Disorders that Impair Reading Comprehension
When it comes to being productive in school, being able to read and write is crucial. But what happens when students have a disability which affects one or both of these areas? In this video, we will cover three learning disabilities that can impact a student’s reading and/or writing skills. Let’s get started!
The most common learning disability is dyslexia, which impacts 15%-20% of the total population. Dyslexia is a language-based learning disability that affects a person’s ability to read. Many people wrongly think that dyslexia simply causes people to mix up letters, but dyslexia is actually a disorder which affects many aspects of the reading process, including phonemic awareness. Students with dyslexia have difficulty recognizing phonemes, the basic sounds of speech, when they see them in print. They may have difficulty connecting sounds and letter symbols, which can make sounding out words challenging. When each word takes a long time to sound out, it’s hard to hold on to the meaning of one word when you move to the next, which affects reading comprehension. This can be a problem not only when reading a book, but also when trying to understand a word problem in math or directions for a science experiment. However, students with dyslexia don’t struggle when they hear information, just when they are expected to decode words themselves.
Dyslexia is not an indicator of a person’s overall intelligence. Signs of dyslexia look different depending on how old a person is. For example, in preschool, it may look like trouble rhyming words, or difficulty remembering things in order, like the alphabet song. In elementary school, students with dyslexia can mix up similar letters, like b and d, or struggle to recognize common words. By the time they get to middle and high school, it can look like students reading very slowly or skipping over smaller words in a sentence. Sometimes, if a student shows a lot of anxiety around reading, or begins to feel sick when asked to read out loud, it’s worth considering dyslexia, as it can cause a lot of stress around the topic of reading. In addition, spelling and writing can often be pretty difficult.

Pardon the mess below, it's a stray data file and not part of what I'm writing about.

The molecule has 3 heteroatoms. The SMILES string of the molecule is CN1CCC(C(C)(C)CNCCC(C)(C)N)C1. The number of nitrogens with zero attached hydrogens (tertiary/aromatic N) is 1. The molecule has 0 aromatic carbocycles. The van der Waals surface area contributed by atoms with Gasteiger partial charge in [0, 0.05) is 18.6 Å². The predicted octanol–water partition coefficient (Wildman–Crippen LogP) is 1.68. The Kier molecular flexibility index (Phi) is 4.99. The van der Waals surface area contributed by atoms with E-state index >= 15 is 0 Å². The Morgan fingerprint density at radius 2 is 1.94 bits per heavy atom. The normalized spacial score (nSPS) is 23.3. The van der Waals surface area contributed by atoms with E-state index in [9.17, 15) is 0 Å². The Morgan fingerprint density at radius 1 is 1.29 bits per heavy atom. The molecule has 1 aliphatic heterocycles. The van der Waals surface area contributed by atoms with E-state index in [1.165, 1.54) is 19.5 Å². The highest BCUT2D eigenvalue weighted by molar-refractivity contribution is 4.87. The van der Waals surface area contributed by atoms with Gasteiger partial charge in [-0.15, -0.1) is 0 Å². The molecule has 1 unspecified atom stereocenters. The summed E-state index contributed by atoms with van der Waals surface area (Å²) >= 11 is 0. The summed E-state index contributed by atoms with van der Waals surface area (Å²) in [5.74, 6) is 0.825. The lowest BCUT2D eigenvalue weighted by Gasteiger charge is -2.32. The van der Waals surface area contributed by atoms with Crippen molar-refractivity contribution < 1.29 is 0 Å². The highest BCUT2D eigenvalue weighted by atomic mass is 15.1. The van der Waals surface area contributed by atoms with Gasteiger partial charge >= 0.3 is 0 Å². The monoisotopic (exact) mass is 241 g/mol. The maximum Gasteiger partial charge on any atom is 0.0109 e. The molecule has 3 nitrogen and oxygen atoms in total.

Next up is a learning disability referred to as dysgraphia. Dysgraphia is a neurological disorder that impairs writing ability and fine motor skills. Kids with dysgraphia may have trouble putting their thoughts on paper or knowing which way to spell certain words. Sometimes, they can write their letters backward or forget when to use lowercase or uppercase letters. Although children with dysgraphia can speak easily, their writing can be hard to read and understand, and they often leave out things like grammar and punctuation. They also tend to write slowly or have difficulty copying things down.
Of course, in early elementary school, it is normal for kids to have difficulties first learning to write, and it doesn’t necessarily mean that there is cause for concern. Because of this, dysgraphia can be hard to catch and sometimes goes undiagnosed for a really long time. But here are a few key things you can be on the lookout for: poor spelling or missing letters, difficulty spacing things out or following lines on paper, unusual posture or paper positions, or students who don’t get a lot of work done during writing periods. Despite the fact that dysgraphia is generally related to writing, and dyslexia to reading, both disorders can present some of the same symptoms, such as spelling difficulties.